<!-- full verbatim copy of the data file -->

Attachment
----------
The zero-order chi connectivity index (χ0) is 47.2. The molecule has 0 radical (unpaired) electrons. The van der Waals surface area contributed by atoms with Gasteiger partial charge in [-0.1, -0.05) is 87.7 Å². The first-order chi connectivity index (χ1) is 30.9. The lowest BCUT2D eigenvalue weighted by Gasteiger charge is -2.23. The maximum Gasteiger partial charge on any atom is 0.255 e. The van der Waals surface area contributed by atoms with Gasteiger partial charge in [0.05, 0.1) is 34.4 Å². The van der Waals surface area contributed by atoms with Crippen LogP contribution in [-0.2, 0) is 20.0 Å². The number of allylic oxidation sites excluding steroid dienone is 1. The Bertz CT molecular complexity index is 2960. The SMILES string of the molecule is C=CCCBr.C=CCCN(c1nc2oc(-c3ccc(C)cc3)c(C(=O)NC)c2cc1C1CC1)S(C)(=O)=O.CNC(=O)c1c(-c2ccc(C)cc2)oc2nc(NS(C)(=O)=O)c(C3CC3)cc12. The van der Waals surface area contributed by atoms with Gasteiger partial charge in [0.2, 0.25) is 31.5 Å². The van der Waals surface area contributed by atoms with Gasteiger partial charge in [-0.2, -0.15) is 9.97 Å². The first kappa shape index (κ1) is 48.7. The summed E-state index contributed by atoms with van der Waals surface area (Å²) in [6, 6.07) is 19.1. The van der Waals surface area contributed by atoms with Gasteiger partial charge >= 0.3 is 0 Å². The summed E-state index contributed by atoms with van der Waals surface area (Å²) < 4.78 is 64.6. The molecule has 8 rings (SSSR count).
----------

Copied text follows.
The zero-order chi connectivity index (χ0) is 47.2. The molecule has 0 radical (unpaired) electrons. The van der Waals surface area contributed by atoms with Gasteiger partial charge in [-0.1, -0.05) is 87.7 Å². The first-order chi connectivity index (χ1) is 30.9. The lowest BCUT2D eigenvalue weighted by Gasteiger charge is -2.23. The maximum Gasteiger partial charge on any atom is 0.255 e. The van der Waals surface area contributed by atoms with Gasteiger partial charge in [0.05, 0.1) is 34.4 Å². The van der Waals surface area contributed by atoms with Crippen LogP contribution in [-0.2, 0) is 20.0 Å². The number of allylic oxidation sites excluding steroid dienone is 1. The Bertz CT molecular complexity index is 2960. The SMILES string of the molecule is C=CCCBr.C=CCCN(c1nc2oc(-c3ccc(C)cc3)c(C(=O)NC)c2cc1C1CC1)S(C)(=O)=O.CNC(=O)c1c(-c2ccc(C)cc2)oc2nc(NS(C)(=O)=O)c(C3CC3)cc12. The van der Waals surface area contributed by atoms with Gasteiger partial charge in [0.2, 0.25) is 31.5 Å². The van der Waals surface area contributed by atoms with Gasteiger partial charge in [-0.2, -0.15) is 9.97 Å². The first kappa shape index (κ1) is 48.7. The summed E-state index contributed by atoms with van der Waals surface area (Å²) in [6, 6.07) is 19.1. The van der Waals surface area contributed by atoms with Gasteiger partial charge >= 0.3 is 0 Å². The summed E-state index contributed by atoms with van der Waals surface area (Å²) < 4.78 is 64.6. The molecule has 8 rings (SSSR count).